Ceph is a distributed network file system designed to provide excellent performance, reliability, and scalability (from terabytes to exabytes). Data is stored in the form of "objects" (variable length, named chunks of data) in a distributed and fault tolerant cluster of OSDs (object storage devices--servers running the Ceph OSD daemon). Metadata (the file system namespace) is managed by an independent cluster of metadata servers (MDSs), which dynamically repartitions the directory hierarchy in response to the current workload.
libferris is a virtual filesystem that exposes hierarchical data of all kinds through a common C++ interface. Access to data is performed using C++ IOStreams and metadata is available as key-value pairs through the Extended Attributes (EA) interface. Rich support for filesystem indexing is included to provide timely search results for well into millions of files. Ferris uses a plugin API to handle a large range of data sources, metadata, and index and search strategies. Filesystems include file:// with monitoring, XML (mount an XML file as a filesystem), relational databases, ISAM databases (Berkeley db, tdb, gdbm, eet et al), xmldb, LDAP, Applications (Evolution, Firefox, Emacs), HTTP, FTP, sockets, and RDF (from XML, binary, soprano). EA generators include image, audio, and animation decoders.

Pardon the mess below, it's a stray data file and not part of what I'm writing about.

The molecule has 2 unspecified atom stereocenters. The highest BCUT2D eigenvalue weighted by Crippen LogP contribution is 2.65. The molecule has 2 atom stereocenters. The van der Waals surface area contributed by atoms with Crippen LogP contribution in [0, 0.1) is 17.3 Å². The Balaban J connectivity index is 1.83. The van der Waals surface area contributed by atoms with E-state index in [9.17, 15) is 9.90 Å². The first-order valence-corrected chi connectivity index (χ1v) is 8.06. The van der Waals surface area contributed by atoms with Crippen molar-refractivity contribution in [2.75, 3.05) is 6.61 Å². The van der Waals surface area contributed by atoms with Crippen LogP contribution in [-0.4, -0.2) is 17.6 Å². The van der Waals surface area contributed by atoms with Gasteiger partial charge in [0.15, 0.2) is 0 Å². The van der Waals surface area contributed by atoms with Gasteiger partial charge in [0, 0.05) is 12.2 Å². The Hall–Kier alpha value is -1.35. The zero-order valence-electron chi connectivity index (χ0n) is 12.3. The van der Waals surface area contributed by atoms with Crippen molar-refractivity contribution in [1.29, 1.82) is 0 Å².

libguestfs is a set of tools for accessing and modifying virtual machine (VM) disk images. You can use this for viewing and editing files inside guests, scripting changes to VMs, monitoring disk used/free statistics, P2V, V2V, performing partial backups, cloning VMs, and much more. libguestfs can access nearly any type of filesystem including: all known types of Linux filesystem (ext2/3/4, XFS, btrfs, etc.), any Windows filesystem (VFAT and NTFS), any Mac OS X and BSD filesystems, LVM2 volumes, MBR and GPT disk partitions, raw disks, qcow2, CD and DVD ISO images, SD cards, and dozens more. libguestfs doesn't need root permissions.
EncFS is an encrypted pass-through filesystem which runs in userspace on Linux (using the FUSE kernel module). Similar in design to CFS and other pass-through filesystems, all data is encrypted and stored in the underlying filesystem. Unlike loopback filesystems, there is no predetermined or pre-allocated filesystem size.
DFF (Digital Forensics Framework) is a simple but powerful tool with a flexible module system which will help you in your digital forensics works, including file recovery due to error or crash, evidence research and analysis, etc. DFF provides a robust architecture and some handy modules.